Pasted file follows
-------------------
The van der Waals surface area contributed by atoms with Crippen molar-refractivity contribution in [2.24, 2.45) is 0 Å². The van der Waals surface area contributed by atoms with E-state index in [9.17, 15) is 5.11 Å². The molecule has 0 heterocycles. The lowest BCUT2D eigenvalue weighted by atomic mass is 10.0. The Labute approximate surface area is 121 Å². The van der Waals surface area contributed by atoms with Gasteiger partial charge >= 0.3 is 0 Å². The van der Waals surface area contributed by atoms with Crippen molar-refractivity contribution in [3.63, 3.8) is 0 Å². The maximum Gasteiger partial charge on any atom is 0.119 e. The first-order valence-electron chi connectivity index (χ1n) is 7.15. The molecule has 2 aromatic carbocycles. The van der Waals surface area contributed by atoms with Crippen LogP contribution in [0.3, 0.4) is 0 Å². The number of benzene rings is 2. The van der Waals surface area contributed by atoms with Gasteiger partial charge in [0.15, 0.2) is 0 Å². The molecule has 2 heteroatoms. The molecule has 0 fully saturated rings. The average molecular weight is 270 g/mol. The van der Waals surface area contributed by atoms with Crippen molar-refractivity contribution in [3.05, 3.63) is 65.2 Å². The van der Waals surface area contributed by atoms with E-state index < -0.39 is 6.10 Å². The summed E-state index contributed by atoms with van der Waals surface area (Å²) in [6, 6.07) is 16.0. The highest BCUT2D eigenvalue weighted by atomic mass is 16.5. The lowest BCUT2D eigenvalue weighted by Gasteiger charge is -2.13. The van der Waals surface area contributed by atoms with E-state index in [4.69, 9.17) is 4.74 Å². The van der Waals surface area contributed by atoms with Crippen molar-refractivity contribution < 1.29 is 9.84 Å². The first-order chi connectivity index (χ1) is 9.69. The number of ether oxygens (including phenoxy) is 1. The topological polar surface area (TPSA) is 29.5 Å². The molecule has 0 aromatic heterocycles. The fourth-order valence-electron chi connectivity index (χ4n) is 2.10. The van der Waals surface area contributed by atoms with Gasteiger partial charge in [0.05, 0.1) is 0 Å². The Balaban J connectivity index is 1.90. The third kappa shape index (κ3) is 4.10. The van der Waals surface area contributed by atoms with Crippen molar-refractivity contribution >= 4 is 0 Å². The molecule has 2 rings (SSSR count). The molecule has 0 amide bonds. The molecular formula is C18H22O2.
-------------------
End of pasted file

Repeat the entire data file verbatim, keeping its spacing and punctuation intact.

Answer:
The van der Waals surface area contributed by atoms with Crippen molar-refractivity contribution in [2.24, 2.45) is 0 Å². The van der Waals surface area contributed by atoms with E-state index in [9.17, 15) is 5.11 Å². The molecule has 0 heterocycles. The lowest BCUT2D eigenvalue weighted by atomic mass is 10.0. The Labute approximate surface area is 121 Å². The van der Waals surface area contributed by atoms with Gasteiger partial charge >= 0.3 is 0 Å². The van der Waals surface area contributed by atoms with Crippen molar-refractivity contribution in [3.63, 3.8) is 0 Å². The maximum Gasteiger partial charge on any atom is 0.119 e. The first-order valence-electron chi connectivity index (χ1n) is 7.15. The molecule has 2 aromatic carbocycles. The van der Waals surface area contributed by atoms with Crippen LogP contribution in [0.3, 0.4) is 0 Å². The number of benzene rings is 2. The van der Waals surface area contributed by atoms with Gasteiger partial charge in [0.15, 0.2) is 0 Å². The molecule has 2 heteroatoms. The molecule has 0 fully saturated rings. The average molecular weight is 270 g/mol. The van der Waals surface area contributed by atoms with Crippen molar-refractivity contribution in [3.05, 3.63) is 65.2 Å². The van der Waals surface area contributed by atoms with E-state index < -0.39 is 6.10 Å². The summed E-state index contributed by atoms with van der Waals surface area (Å²) in [6, 6.07) is 16.0. The highest BCUT2D eigenvalue weighted by atomic mass is 16.5. The lowest BCUT2D eigenvalue weighted by Gasteiger charge is -2.13. The van der Waals surface area contributed by atoms with E-state index in [4.69, 9.17) is 4.74 Å². The van der Waals surface area contributed by atoms with Crippen molar-refractivity contribution < 1.29 is 9.84 Å². The first-order chi connectivity index (χ1) is 9.69. The number of ether oxygens (including phenoxy) is 1. The topological polar surface area (TPSA) is 29.5 Å². The molecule has 0 aromatic heterocycles. The fourth-order valence-electron chi connectivity index (χ4n) is 2.10. The van der Waals surface area contributed by atoms with Gasteiger partial charge in [0.05, 0.1) is 0 Å². The Balaban J connectivity index is 1.90. The third kappa shape index (κ3) is 4.10. The van der Waals surface area contributed by atoms with Crippen molar-refractivity contribution >= 4 is 0 Å². The molecule has 2 rings (SSSR count). The molecule has 0 amide bonds. The molecular formula is C18H22O2.